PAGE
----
History: (Gr 'congregation', 'meeting')
The local Jewish institution for instruction in the Torah and worship, but not infringing on the ritual or sacrificial roles of the Jerusalem priesthood. In antiquity, it was the local religious focal point of individual Jewish communities, both in Palestine and in cities of the Diaspora. Congregations were usually governed by a body of elders, who exercised certain disciplinary functions.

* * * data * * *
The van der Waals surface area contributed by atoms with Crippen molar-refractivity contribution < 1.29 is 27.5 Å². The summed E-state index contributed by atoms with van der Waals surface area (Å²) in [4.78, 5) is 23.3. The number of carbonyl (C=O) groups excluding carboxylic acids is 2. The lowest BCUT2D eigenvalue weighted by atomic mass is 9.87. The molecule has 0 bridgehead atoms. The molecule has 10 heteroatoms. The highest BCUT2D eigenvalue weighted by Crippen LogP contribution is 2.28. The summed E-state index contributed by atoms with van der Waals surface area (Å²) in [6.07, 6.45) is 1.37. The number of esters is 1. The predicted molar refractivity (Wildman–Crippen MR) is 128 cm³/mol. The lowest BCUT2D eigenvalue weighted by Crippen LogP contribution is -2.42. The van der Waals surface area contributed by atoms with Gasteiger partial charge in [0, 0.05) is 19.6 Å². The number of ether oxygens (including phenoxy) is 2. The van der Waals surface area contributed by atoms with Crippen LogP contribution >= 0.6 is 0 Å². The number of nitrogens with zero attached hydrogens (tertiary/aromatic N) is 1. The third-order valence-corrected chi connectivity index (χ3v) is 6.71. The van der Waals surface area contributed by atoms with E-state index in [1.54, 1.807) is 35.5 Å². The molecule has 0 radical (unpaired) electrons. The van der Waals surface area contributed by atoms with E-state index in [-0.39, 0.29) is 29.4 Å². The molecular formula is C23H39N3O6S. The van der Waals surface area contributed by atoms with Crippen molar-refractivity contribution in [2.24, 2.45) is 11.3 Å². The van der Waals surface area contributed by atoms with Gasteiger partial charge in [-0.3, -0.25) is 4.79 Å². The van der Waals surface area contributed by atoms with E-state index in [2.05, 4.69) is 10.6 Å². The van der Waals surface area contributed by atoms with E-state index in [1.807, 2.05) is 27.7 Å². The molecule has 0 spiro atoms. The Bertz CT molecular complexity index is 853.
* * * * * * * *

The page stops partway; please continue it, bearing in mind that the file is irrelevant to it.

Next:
While the term synagogue applied to the congregation, eventually it was also used of the buildings in which the people met, and in great cities such as Alexandria these could be quite elaborate. After the destruction of Jerusalem and the Temple in AD 70, the institution of the synagogue gained even greater importance as the major religious institution in Jewish life. Rabbis became leaders of synagogues in this later period. In Orthodox synagogues, men and women have traditionally separated; but in non-Orthodox synagogues, they now sit together.